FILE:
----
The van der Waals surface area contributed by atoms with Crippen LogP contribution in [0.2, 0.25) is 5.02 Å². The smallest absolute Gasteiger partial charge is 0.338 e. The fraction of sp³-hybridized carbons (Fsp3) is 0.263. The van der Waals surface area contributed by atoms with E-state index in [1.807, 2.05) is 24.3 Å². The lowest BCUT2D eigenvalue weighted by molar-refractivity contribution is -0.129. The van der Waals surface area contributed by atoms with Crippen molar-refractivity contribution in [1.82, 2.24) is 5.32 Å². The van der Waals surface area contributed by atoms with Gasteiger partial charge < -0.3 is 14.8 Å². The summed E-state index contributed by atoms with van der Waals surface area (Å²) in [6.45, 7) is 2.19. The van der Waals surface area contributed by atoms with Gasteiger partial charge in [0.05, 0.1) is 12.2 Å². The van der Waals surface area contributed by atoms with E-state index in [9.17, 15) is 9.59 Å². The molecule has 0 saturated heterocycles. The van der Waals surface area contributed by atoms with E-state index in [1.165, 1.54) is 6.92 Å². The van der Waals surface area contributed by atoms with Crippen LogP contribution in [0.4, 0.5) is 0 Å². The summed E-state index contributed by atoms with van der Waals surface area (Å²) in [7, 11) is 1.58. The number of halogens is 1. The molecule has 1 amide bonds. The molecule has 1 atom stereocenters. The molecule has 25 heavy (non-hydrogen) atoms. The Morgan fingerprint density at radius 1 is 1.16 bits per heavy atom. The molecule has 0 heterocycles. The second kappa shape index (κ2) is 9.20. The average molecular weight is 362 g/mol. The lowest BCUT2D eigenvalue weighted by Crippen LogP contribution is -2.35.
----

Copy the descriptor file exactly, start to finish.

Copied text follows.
The van der Waals surface area contributed by atoms with Crippen LogP contribution in [0.2, 0.25) is 5.02 Å². The smallest absolute Gasteiger partial charge is 0.338 e. The fraction of sp³-hybridized carbons (Fsp3) is 0.263. The van der Waals surface area contributed by atoms with E-state index in [1.807, 2.05) is 24.3 Å². The lowest BCUT2D eigenvalue weighted by molar-refractivity contribution is -0.129. The van der Waals surface area contributed by atoms with Crippen molar-refractivity contribution in [1.82, 2.24) is 5.32 Å². The van der Waals surface area contributed by atoms with Gasteiger partial charge < -0.3 is 14.8 Å². The summed E-state index contributed by atoms with van der Waals surface area (Å²) in [6.45, 7) is 2.19. The van der Waals surface area contributed by atoms with Gasteiger partial charge in [0.05, 0.1) is 12.2 Å². The van der Waals surface area contributed by atoms with E-state index in [9.17, 15) is 9.59 Å². The molecule has 0 saturated heterocycles. The van der Waals surface area contributed by atoms with E-state index in [1.165, 1.54) is 6.92 Å². The van der Waals surface area contributed by atoms with Crippen LogP contribution in [0.4, 0.5) is 0 Å². The summed E-state index contributed by atoms with van der Waals surface area (Å²) in [7, 11) is 1.58. The number of halogens is 1. The molecule has 1 amide bonds. The molecule has 1 atom stereocenters. The molecule has 25 heavy (non-hydrogen) atoms. The Morgan fingerprint density at radius 1 is 1.16 bits per heavy atom. The molecule has 0 heterocycles. The second kappa shape index (κ2) is 9.20. The average molecular weight is 362 g/mol. The lowest BCUT2D eigenvalue weighted by Crippen LogP contribution is -2.35.